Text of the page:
used twice) per clause/proposition. The only way I'm able to adhere to
this rule is if I classify a noun as part of the predicate rather than
as an argument (though as I understand it, all nouns are classified as
arguments).

Heres an example of what I mean (translated from the Irish Baineann
Sen sult as an litheoireacht):

John derives pleasure from reading

*[JOHN]<--(E)<--[DERIVE]-->(O)-->[PLEASURE]-->(L)-->[from(READING)]
*E, O, L

As they are both secondary cases, E and L are not permitted in the
same clause and any case, the Locative doesn't seem appropriate as the
case label for the argument reading (though the literal meaning of
'derive' may have something to do with taking something out of something
or from somewhere.

?[JOHN]<--(A)<--[DERIVE ]-->(O)-->[PLEASURE]-->(L)-->[from(READING)] 
?G, O, L

This would avoid the double secondary case violation but John
isnt really the Agent; hes the Experiencer. Again, the phrase from
reading isnt really Locative in meaning (as I understand it).

My solution is to interpret DERIVE PLEASURE together as the predicate
of the proposition rather than to classify pleasure as an
argument. Reading could then be given the case role of Object:

?[JOHN]<--(E)<--[DERIVE PLEASURE]-->(O)-->[from(READING)]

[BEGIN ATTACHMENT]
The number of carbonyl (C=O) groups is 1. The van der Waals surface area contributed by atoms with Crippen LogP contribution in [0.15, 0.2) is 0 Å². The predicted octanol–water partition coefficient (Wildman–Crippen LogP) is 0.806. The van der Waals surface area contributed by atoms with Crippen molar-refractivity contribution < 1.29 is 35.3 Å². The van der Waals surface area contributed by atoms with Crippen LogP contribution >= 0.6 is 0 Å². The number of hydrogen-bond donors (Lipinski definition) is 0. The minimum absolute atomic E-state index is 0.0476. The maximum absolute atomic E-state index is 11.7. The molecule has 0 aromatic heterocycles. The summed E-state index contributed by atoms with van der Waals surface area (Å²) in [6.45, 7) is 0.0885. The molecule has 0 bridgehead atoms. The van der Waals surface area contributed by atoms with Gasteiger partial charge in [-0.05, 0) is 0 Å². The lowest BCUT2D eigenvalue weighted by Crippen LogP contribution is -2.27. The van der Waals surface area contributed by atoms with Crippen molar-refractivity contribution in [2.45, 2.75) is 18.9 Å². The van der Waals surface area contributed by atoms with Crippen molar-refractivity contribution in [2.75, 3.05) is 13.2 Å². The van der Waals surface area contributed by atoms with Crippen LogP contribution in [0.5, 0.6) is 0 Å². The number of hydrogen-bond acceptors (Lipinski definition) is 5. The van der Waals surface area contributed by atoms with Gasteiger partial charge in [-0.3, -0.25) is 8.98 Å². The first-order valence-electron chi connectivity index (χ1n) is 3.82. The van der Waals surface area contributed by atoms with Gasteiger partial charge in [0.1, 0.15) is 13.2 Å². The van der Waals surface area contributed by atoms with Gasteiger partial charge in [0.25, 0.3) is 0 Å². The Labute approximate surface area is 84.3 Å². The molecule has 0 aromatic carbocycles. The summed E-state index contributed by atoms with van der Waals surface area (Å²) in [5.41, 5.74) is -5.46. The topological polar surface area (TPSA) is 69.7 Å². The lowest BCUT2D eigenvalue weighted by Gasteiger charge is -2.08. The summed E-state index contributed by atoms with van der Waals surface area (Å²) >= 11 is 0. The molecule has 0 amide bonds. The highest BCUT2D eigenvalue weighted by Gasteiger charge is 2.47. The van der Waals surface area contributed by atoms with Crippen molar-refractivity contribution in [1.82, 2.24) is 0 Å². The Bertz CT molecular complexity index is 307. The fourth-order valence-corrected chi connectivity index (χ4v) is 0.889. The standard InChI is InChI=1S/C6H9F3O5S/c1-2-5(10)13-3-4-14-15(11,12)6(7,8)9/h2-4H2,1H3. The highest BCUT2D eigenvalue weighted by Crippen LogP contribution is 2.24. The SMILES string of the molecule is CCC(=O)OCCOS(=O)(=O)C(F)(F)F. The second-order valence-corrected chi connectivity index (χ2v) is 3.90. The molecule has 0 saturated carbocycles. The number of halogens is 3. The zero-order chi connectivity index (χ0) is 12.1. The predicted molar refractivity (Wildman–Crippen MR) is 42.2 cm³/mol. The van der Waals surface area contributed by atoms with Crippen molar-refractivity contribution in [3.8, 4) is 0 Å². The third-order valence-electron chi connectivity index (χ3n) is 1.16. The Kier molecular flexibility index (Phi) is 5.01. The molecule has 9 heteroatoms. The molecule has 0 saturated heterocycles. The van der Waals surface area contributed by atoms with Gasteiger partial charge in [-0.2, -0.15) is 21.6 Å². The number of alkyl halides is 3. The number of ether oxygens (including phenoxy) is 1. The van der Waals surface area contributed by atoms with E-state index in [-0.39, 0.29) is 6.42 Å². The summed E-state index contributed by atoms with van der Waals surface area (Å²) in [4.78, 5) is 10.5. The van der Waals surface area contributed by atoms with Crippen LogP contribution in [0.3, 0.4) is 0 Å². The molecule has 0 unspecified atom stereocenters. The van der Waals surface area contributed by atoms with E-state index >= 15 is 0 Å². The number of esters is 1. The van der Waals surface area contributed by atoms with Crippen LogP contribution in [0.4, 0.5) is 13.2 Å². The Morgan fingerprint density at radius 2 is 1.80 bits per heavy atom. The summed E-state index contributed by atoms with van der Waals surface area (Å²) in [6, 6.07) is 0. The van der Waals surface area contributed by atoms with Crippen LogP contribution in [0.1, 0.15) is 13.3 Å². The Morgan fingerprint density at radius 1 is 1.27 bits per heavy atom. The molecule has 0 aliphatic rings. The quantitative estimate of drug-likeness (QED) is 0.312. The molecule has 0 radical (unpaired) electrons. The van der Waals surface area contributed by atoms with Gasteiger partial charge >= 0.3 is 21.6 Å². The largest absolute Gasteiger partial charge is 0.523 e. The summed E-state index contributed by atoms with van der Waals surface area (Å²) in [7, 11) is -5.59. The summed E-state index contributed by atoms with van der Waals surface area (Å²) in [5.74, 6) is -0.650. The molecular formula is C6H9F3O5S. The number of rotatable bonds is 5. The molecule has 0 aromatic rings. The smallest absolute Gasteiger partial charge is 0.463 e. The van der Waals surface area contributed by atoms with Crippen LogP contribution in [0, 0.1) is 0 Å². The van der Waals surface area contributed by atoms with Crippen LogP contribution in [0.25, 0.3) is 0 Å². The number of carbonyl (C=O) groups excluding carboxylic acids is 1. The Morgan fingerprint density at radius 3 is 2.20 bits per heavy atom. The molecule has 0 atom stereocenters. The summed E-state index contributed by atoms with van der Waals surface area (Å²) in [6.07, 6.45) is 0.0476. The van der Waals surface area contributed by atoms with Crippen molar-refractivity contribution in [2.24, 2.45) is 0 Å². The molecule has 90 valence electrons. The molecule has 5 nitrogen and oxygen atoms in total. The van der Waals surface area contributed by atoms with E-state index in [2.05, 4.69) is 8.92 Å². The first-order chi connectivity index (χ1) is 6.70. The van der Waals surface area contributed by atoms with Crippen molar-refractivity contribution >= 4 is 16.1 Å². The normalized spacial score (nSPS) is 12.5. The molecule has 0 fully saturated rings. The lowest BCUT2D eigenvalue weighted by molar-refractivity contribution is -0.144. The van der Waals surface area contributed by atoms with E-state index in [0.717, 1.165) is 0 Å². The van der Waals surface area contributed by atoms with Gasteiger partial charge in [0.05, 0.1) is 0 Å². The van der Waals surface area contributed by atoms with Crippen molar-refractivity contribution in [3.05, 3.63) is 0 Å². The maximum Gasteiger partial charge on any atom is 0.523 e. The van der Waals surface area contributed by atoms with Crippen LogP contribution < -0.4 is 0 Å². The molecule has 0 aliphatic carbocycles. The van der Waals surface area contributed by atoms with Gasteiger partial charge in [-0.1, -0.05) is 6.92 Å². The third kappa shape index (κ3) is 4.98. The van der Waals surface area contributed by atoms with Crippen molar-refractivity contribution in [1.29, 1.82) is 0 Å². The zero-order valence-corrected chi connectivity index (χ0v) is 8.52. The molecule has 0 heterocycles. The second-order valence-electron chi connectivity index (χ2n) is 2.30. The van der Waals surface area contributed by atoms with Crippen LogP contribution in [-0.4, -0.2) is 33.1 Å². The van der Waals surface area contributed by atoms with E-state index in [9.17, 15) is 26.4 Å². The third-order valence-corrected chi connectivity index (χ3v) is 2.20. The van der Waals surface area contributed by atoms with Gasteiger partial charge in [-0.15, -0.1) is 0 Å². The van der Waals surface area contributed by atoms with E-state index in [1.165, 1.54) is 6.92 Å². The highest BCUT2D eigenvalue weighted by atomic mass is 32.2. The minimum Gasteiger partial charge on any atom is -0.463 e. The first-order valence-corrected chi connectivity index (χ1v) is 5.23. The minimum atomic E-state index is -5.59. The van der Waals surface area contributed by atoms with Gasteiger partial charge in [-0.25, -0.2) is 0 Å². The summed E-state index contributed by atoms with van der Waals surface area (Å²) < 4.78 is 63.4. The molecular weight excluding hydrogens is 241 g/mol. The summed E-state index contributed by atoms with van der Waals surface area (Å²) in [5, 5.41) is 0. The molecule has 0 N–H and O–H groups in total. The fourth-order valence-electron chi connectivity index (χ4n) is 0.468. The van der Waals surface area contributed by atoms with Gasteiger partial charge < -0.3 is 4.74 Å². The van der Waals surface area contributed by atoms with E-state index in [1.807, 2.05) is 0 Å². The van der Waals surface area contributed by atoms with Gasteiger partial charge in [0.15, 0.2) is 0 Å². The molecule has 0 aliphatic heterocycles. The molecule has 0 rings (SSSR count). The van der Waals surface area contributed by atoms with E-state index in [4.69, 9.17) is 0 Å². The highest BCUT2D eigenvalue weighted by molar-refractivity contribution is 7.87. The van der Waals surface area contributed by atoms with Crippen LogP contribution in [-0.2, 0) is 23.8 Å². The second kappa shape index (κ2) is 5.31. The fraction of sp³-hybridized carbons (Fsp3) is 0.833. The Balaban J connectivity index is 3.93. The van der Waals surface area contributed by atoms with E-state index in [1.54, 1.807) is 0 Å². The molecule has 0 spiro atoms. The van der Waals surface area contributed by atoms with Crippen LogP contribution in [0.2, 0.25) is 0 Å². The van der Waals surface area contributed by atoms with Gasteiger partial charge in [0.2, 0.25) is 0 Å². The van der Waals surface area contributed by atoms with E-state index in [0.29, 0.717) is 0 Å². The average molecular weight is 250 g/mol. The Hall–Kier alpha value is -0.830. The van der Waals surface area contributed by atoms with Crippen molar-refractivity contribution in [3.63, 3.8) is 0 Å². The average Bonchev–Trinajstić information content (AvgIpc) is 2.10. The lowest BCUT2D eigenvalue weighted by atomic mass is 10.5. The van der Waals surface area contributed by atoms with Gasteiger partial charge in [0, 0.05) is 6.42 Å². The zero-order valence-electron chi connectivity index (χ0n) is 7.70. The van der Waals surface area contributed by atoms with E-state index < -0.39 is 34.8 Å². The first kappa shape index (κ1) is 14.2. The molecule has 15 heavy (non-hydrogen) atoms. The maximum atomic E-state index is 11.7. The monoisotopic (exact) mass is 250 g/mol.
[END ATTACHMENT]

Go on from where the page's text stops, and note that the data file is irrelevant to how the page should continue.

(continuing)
E, O

I've come across various verbs in Irish in which the occurrence of two
secondary case role labels in a given clause can only be avoided (as
far as I can see) if one of them is classified not as an argument but
rather as part of a verbal phrase.

Is my solution tenable? Is the classification of a noun as part of the
predicate rather than as an argument permissible? If not, can anyone
suggest any other case frame(s) for verbs such as DERIVE (PLEASURE)?

I know that Fr. Cook (God rest him) passed away a few years ago so
asking him is not an option. I spoke to somebody at Georgetown
University a while back and was told that nobody had taken over
Fr. Cook's mantle as the authority on the Case Grammar Matrix
Model. Apparently nobody in the Georgetown Linguistics Department
deals with the Case Grammar Matrix Model anymore (somebody please
correct me if I'm wrong). If there are any former students of Fr. Cooks
out there or anyone who has applied the Case Grammar Matrix Model in
his/her work, I would appreciate any suggestions (concerning the
specific problems I've presented here).

Thanks, 

Samas